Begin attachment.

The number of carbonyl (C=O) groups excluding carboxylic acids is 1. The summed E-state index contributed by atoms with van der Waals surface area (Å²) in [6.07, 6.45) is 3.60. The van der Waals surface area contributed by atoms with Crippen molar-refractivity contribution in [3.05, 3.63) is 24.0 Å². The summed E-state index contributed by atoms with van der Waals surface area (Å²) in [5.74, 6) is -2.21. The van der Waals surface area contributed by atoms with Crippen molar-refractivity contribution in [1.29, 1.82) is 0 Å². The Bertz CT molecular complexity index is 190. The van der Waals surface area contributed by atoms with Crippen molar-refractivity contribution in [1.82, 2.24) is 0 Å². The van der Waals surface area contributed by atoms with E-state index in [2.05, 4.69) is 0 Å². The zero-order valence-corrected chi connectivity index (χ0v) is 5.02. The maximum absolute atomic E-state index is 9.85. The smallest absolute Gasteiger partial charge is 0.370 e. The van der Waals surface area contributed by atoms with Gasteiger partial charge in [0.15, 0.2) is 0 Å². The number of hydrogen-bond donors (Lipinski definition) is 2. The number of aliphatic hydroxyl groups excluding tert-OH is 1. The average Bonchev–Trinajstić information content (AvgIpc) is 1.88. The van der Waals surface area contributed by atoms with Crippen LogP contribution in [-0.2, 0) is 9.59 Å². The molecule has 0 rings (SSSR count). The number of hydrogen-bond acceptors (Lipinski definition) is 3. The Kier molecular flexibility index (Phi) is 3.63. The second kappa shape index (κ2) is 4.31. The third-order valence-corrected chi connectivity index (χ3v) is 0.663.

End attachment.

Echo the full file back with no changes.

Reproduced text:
The number of carbonyl (C=O) groups excluding carboxylic acids is 1. The summed E-state index contributed by atoms with van der Waals surface area (Å²) in [6.07, 6.45) is 3.60. The van der Waals surface area contributed by atoms with Crippen molar-refractivity contribution in [3.05, 3.63) is 24.0 Å². The summed E-state index contributed by atoms with van der Waals surface area (Å²) in [5.74, 6) is -2.21. The van der Waals surface area contributed by atoms with Crippen molar-refractivity contribution in [1.29, 1.82) is 0 Å². The Bertz CT molecular complexity index is 190. The van der Waals surface area contributed by atoms with Crippen molar-refractivity contribution in [1.82, 2.24) is 0 Å². The van der Waals surface area contributed by atoms with E-state index in [2.05, 4.69) is 0 Å². The zero-order valence-corrected chi connectivity index (χ0v) is 5.02. The maximum absolute atomic E-state index is 9.85. The smallest absolute Gasteiger partial charge is 0.370 e. The van der Waals surface area contributed by atoms with Gasteiger partial charge in [0.15, 0.2) is 0 Å². The number of hydrogen-bond donors (Lipinski definition) is 2. The number of aliphatic hydroxyl groups excluding tert-OH is 1. The average Bonchev–Trinajstić information content (AvgIpc) is 1.88. The van der Waals surface area contributed by atoms with Crippen LogP contribution in [-0.2, 0) is 9.59 Å². The molecule has 0 rings (SSSR count). The number of hydrogen-bond acceptors (Lipinski definition) is 3. The Kier molecular flexibility index (Phi) is 3.63. The second kappa shape index (κ2) is 4.31. The third-order valence-corrected chi connectivity index (χ3v) is 0.663.